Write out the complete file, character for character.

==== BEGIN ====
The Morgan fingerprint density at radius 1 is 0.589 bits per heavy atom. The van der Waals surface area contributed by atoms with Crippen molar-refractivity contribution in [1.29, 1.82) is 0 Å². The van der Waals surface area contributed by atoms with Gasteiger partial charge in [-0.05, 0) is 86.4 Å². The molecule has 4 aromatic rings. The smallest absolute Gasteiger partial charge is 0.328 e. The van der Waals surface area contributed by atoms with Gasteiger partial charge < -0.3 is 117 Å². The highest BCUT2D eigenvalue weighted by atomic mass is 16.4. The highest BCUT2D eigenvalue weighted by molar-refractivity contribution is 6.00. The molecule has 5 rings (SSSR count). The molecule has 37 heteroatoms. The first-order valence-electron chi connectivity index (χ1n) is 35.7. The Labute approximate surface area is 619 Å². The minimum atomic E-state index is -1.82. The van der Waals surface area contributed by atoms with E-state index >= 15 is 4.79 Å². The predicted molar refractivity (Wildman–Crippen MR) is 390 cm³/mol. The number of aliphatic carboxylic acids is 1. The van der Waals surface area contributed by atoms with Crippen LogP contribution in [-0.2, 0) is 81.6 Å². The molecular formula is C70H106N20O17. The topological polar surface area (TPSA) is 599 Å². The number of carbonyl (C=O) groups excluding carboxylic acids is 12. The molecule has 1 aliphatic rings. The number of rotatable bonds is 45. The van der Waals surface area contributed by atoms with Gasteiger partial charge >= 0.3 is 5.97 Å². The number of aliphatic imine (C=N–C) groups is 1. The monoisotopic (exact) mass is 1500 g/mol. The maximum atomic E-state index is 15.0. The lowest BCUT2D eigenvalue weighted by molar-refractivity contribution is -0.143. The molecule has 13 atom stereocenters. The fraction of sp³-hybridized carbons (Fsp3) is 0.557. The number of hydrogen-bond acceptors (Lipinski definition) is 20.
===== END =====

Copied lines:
The Morgan fingerprint density at radius 1 is 0.589 bits per heavy atom. The van der Waals surface area contributed by atoms with Crippen molar-refractivity contribution in [1.29, 1.82) is 0 Å². The van der Waals surface area contributed by atoms with Gasteiger partial charge in [-0.05, 0) is 86.4 Å². The molecule has 4 aromatic rings. The smallest absolute Gasteiger partial charge is 0.328 e. The van der Waals surface area contributed by atoms with Gasteiger partial charge < -0.3 is 117 Å². The highest BCUT2D eigenvalue weighted by atomic mass is 16.4. The highest BCUT2D eigenvalue weighted by molar-refractivity contribution is 6.00. The molecule has 5 rings (SSSR count). The molecule has 37 heteroatoms. The first-order valence-electron chi connectivity index (χ1n) is 35.7. The Labute approximate surface area is 619 Å². The minimum atomic E-state index is -1.82. The van der Waals surface area contributed by atoms with E-state index >= 15 is 4.79 Å². The predicted molar refractivity (Wildman–Crippen MR) is 390 cm³/mol. The number of aliphatic carboxylic acids is 1. The van der Waals surface area contributed by atoms with Crippen LogP contribution in [-0.2, 0) is 81.6 Å². The molecular formula is C70H106N20O17. The topological polar surface area (TPSA) is 599 Å². The number of carbonyl (C=O) groups excluding carboxylic acids is 12. The molecule has 1 aliphatic rings. The number of rotatable bonds is 45. The van der Waals surface area contributed by atoms with Gasteiger partial charge >= 0.3 is 5.97 Å². The number of aliphatic imine (C=N–C) groups is 1. The monoisotopic (exact) mass is 1500 g/mol. The maximum atomic E-state index is 15.0. The lowest BCUT2D eigenvalue weighted by molar-refractivity contribution is -0.143. The molecule has 13 atom stereocenters. The fraction of sp³-hybridized carbons (Fsp3) is 0.557. The number of hydrogen-bond acceptors (Lipinski definition) is 20.